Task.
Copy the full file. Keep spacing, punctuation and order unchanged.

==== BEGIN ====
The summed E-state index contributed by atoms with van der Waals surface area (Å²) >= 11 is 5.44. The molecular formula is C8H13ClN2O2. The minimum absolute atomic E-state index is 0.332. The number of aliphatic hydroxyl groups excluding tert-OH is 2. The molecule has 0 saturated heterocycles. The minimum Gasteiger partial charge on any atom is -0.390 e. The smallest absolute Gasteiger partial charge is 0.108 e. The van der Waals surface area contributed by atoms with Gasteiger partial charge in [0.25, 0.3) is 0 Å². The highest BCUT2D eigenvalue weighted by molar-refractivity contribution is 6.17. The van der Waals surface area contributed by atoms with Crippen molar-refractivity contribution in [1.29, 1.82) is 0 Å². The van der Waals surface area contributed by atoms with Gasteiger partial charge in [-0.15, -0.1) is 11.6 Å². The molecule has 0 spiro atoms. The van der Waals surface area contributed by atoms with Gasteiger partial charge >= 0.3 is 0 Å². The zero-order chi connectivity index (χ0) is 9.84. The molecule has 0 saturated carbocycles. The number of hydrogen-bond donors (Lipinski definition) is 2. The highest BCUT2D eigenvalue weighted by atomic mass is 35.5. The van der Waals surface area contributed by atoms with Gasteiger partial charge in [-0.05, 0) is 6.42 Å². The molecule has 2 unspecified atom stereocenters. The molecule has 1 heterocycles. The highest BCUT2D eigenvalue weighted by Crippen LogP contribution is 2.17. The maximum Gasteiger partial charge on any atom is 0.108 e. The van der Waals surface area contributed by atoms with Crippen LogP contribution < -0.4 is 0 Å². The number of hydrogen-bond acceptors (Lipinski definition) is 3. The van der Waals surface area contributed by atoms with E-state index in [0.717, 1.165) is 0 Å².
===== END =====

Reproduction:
The summed E-state index contributed by atoms with van der Waals surface area (Å²) >= 11 is 5.44. The molecular formula is C8H13ClN2O2. The minimum absolute atomic E-state index is 0.332. The number of aliphatic hydroxyl groups excluding tert-OH is 2. The molecule has 0 saturated heterocycles. The minimum Gasteiger partial charge on any atom is -0.390 e. The smallest absolute Gasteiger partial charge is 0.108 e. The van der Waals surface area contributed by atoms with Gasteiger partial charge in [0.25, 0.3) is 0 Å². The highest BCUT2D eigenvalue weighted by molar-refractivity contribution is 6.17. The van der Waals surface area contributed by atoms with Crippen molar-refractivity contribution in [1.29, 1.82) is 0 Å². The van der Waals surface area contributed by atoms with Gasteiger partial charge in [-0.15, -0.1) is 11.6 Å². The molecule has 0 spiro atoms. The van der Waals surface area contributed by atoms with Gasteiger partial charge >= 0.3 is 0 Å². The zero-order chi connectivity index (χ0) is 9.84. The molecule has 0 saturated carbocycles. The number of hydrogen-bond donors (Lipinski definition) is 2. The highest BCUT2D eigenvalue weighted by atomic mass is 35.5. The van der Waals surface area contributed by atoms with Gasteiger partial charge in [-0.05, 0) is 6.42 Å². The molecule has 2 unspecified atom stereocenters. The molecule has 1 heterocycles. The highest BCUT2D eigenvalue weighted by Crippen LogP contribution is 2.17. The maximum Gasteiger partial charge on any atom is 0.108 e. The van der Waals surface area contributed by atoms with Crippen LogP contribution < -0.4 is 0 Å². The number of hydrogen-bond acceptors (Lipinski definition) is 3. The van der Waals surface area contributed by atoms with E-state index in [0.717, 1.165) is 0 Å².